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Thread: Just bought my first M1 and the safety is STIFF as all get out.

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  1. #11
    Member musketjon's Avatar
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    Quote Originally Posted by cpc View Post
    I didn't read in detail all the posts above but when someone tells me the safety is really hard to set I have them check the hammer spring housing. Normally if the safety is not really bent from trying to apply the safety to an uncocked rifle the hammer spring housing is in backwards. Sure there are other causes but that an a bad hammer will be the culprit. Just something to check.
    I was gonna' ask the op if the hammer was cocked or at rest when he tried to engage the safety. OP, the hammer has to be in the cocked position to engage the safety.
    Jon

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  3. #12
    Member lcgivz12's Avatar
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    Thread Starter
    Thanks Jon,

    Yes the hammer is cocked and the safety doesn't appear to be bent. I will check to see if the hammer spring housing is installed backwards when I get home. Thanks to everyone for replying.

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  5. #13
    Senior Member Wineman's Avatar
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    LC, at the risk of being tarred and feathered then set on fire with a torch and then pitchforked, one of the complaints of the M1 was the force and noise of the safety when used in combat (Hatcher's book OK?). The M1 Carbine also had issues with its safety and it was modified from a "push" to a twist to keep from dropping the magazine instead of taking the safety off (actually I never used a push one so I'm not sure if pushing it to the left is on or off?). At CMPicon matches the new rules with the M1 for loading in Rapid Fire are "load with two rounds, override the round with the bolt and apply the safety". From standing, you have to find your position, get your NPA, take off the safety and rack the bolt. Geeze, what an ordeal. JC Garand's use of the trigger guard to hold everything together without screws is such an elegant solution, I am amazed every time I take it out to shoot. I try not to take it apart any more than I need to but I know competitive M1 and M14icon shooters take the TG out during the off seasons to keep from compressing the wood. My safety is firm, almost too firm, but you will not push it off by accident. When your finger reaches for the trigger, you know if it is on or off. Yours is probably just fine, but just not slick or smooth like a bolt rifle or AR.

    Dave

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    Really Senior Member Orlando's Avatar
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    Dropbox - Safety Info Smoothing.doc

    also make sure sgring housing isn't installed "backwards"

  7. #15
    Advisory Panel browningautorifle's Avatar
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    Quote Originally Posted by Wineman View Post
    one of the complaints of the M1icon was the force and noise of the safety when used in combat (Hatcher's book OK?). The M1 Carbine also had issues with its safety and it was modified from a "push" to a twist to keep from dropping the magazine instead of taking the safety off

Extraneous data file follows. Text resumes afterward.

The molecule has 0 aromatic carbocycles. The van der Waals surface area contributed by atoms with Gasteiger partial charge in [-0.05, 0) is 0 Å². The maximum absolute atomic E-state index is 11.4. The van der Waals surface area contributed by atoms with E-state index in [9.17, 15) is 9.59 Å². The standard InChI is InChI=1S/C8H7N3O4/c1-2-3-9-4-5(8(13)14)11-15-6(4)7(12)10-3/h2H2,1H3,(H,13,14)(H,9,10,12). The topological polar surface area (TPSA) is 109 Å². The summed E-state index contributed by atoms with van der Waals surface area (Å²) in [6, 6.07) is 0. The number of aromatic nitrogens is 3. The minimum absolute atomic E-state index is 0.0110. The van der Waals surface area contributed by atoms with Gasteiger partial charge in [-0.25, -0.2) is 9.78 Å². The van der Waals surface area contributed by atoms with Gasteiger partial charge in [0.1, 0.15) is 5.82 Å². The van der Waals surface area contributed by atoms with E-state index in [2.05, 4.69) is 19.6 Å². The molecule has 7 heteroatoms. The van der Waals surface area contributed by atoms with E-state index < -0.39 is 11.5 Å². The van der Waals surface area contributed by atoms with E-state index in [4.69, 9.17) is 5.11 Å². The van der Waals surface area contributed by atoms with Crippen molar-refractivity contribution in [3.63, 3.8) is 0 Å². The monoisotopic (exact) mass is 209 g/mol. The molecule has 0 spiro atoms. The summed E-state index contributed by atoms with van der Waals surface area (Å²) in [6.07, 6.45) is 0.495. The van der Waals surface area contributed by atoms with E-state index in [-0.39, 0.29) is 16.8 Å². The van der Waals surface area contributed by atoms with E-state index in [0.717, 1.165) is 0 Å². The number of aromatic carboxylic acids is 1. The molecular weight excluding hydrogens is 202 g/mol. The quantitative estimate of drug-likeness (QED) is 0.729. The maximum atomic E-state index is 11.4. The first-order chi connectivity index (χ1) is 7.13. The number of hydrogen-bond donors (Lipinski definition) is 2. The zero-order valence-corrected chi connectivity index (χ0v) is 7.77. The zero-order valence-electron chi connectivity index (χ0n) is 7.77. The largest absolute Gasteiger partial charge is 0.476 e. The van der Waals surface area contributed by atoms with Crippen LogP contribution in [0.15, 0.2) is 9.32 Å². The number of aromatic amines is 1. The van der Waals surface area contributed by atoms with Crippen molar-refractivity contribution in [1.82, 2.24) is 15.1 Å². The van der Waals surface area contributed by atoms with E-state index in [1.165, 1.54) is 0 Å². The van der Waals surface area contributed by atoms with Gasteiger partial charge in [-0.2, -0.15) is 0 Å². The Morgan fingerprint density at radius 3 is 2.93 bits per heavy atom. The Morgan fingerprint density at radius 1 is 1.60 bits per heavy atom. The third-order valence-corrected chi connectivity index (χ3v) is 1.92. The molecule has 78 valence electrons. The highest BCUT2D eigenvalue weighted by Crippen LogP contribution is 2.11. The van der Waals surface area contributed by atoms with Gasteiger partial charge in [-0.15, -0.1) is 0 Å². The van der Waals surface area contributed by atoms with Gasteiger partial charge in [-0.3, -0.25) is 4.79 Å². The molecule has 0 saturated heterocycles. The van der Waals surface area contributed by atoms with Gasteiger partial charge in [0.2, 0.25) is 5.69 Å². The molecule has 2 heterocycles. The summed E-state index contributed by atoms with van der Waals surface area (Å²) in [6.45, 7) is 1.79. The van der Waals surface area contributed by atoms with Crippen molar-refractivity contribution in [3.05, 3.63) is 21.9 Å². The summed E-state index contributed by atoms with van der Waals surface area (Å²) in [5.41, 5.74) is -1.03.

Both are issues attached to novice handlers. The push safety of the Carbine is done with the right index finger, like the mag catch, so you know. The safety of the rifle can be disengaged quietly with thumb and finger of the right hand...old guys would know that.
    Regards, Jim

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    Member AZshot's Avatar
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    The M1icon Safety is hard to engage, always has been, always will be.

  9. #17
    Senior Member Wineman's Avatar
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    I used an M1icon Carbine since my Dad got it from his NRA membership in the early 1960's and every one I handled since 1970 or so had a flip safety (and no a flip sights either). I never knew any different. Fast forward to the early 2000's and wow the fun little Carbine now has status and a horde of collectors trying to recapture the weapon their, Grandfather, Dad or Uncle carried in WW2 and fill it full of parts that service and time found to be wanting. No problem, its their choice and if you want an early model go for it. There was a reason to change the M1 Carbine safety and maybe training had something to do with it. Did anyone actually use the safety in combat? I see lots of photos with GI's carrying M1's and safety's off. Either that was the accepted practice or it was a pain to use.

    Dave

  10. Thank You to Wineman For This Useful Post:


  11. #18
    Advisory Panel browningautorifle's Avatar
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    When there's a problem, the panel observing looks for a way to eliminate ANY chance of issue...so they changed the safety. There must have been more that one instance... I had lots and they had all the different features too, I had to hear this story after the fact. They all worked great. Can't say about the carbines, but we used our selectors(safety)...if you don't have one in the chamber, then it isn't an issue. You can never tell from a picture.
    Regards, Jim

  12. #19
    Senior Member Wineman's Avatar
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    Makes sense and for sure grainy pics are hard to decipher. I always laugh at the lack of muzzle control in war time photos. That pic of Carrier Pigeon guys has the barrel of a M1A1icon pointing right at the assistant. Maybe it is just the way the camera saw the photo?

    Dave


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